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Open Access Research article

Comparison of the accuracy of methods of computational haplotype inference using a large empirical dataset

Ronald M Adkins

Author Affiliations

Children's Foundation Research Center and Center of Genomics and Bioinformatics, University of Tennessee, Memphis, TN, USA

BMC Genetics 2004, 5:22  doi:10.1186/1471-2156-5-22

Published: 3 August 2004

Abstract

Background

Analyses of genetic data at the level of haplotypes provide increased accuracy and power to infer genotype-phenotype correlations and evolutionary history of a locus. However, empirical determination of haplotypes is expensive and laborious. Therefore, several methods of inferring haplotypes from unphased genotypic data have been proposed, but it is unclear how accurate each of the methods is or which methods are superior. The accuracy of some of the leading methods of computational haplotype inference (PL-EM, Phase, SNPHAP, Haplotyper) are compared using a large set of 308 empirically determined haplotypes based on 15 SNPs, among which 36 haplotypes were observed to occur. This study presents several advantages over many previous comparisons of haplotype inference methods: a large number of subjects are included, the number of known haplotypes is much smaller than the number of chromosomes surveyed, a range in values of linkage disequilibrium, presence of rare SNP alleles, and considerable dispersion in the frequencies of haplotypes.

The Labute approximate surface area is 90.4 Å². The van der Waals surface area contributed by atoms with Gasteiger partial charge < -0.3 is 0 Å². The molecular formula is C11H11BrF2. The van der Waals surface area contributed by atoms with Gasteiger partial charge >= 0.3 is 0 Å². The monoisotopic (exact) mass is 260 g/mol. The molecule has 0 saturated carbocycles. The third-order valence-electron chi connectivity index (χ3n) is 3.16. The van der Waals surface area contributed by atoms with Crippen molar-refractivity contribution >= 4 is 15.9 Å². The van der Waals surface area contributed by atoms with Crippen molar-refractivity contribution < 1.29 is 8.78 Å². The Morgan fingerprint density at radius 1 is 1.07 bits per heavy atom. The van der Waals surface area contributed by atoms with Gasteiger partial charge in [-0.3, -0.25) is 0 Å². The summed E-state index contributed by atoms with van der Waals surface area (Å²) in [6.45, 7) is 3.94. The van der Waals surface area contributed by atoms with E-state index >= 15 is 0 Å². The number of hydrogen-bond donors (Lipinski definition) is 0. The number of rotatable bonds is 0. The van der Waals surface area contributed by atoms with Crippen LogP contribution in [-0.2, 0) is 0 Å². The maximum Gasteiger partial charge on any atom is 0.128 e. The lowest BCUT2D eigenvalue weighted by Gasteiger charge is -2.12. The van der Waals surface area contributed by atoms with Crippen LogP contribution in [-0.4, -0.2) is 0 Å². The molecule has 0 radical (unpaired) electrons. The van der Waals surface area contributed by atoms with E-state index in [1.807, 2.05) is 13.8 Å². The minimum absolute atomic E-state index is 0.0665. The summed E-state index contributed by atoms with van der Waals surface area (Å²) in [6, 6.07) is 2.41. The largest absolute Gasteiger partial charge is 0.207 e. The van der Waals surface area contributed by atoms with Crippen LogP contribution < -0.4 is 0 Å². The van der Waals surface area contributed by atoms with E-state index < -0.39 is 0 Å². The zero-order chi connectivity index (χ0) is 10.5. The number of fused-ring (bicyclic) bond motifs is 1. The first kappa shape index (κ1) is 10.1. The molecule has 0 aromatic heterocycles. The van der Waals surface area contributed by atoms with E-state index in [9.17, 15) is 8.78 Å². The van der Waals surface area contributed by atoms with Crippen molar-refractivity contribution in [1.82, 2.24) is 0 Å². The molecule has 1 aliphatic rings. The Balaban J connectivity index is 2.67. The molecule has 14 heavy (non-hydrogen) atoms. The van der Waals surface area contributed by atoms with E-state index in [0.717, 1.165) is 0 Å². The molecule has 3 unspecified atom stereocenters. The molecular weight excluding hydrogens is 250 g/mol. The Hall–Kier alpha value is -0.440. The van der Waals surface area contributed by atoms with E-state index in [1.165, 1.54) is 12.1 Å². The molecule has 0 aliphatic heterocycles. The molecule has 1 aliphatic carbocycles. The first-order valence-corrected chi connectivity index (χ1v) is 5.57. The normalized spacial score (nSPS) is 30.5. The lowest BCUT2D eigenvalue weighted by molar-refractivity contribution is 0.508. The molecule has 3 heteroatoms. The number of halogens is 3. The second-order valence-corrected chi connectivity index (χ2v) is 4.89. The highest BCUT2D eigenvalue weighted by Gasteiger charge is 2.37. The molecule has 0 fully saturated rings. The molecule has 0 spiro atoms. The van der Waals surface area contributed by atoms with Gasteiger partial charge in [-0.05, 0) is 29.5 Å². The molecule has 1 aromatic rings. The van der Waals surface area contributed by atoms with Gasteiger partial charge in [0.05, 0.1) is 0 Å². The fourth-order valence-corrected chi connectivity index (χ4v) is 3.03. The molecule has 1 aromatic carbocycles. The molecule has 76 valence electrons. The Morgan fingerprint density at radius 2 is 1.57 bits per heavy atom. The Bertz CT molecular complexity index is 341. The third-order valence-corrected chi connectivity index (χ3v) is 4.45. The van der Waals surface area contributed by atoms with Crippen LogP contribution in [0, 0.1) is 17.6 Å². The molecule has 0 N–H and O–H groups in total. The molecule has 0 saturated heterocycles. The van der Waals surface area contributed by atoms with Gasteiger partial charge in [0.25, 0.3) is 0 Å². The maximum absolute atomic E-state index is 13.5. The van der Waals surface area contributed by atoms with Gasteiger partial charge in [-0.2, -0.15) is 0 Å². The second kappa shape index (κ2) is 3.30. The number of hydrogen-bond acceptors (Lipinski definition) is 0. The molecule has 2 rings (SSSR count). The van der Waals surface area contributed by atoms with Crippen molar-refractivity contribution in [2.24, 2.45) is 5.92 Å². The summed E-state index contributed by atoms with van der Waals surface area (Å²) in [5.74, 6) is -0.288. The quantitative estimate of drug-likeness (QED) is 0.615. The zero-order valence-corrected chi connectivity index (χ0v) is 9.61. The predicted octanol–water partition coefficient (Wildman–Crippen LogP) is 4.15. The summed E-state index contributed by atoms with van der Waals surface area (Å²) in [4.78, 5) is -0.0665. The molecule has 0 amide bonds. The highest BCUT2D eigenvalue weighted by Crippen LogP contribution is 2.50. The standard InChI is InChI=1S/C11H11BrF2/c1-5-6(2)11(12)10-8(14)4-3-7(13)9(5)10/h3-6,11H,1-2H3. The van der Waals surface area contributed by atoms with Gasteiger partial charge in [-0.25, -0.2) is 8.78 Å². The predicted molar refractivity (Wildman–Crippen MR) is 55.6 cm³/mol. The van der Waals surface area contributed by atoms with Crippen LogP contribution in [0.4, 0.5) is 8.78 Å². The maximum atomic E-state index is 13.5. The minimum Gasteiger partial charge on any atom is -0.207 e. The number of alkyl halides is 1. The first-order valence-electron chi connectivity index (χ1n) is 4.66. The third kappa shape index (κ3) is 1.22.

Results

In contrast to some previous comparisons of haplotype inference methods, there was very little difference in the accuracy of the various methods in terms of either assignment of haplotypes to individuals or estimation of haplotype frequencies. Although none of the methods inferred all of the known haplotypes, the assignment of haplotypes to subjects was about 90% correct for individuals heterozygous for up to three SNPs and was about 80% correct for up to five heterozygous sites. All of the methods identified every haplotype with a frequency above 1%, and none assigned a frequency above 1% to an incorrect haplotype.

Conclusions

All of the methods of haplotype inference have high accuracy and one can have confidence in inferences made by any one of the methods. The ability to identify even rare (≥ 1%) haplotypes is reassuring for efforts to identify haplotypes that contribute to disease in a significant proportion of a population. Assignment of haplotypes is relatively accurate among subjects heterozygous for up to 5 sites, and this might be the largest number of SNPs for which one should define haplotype blocks or have confidence in haplotype assignments.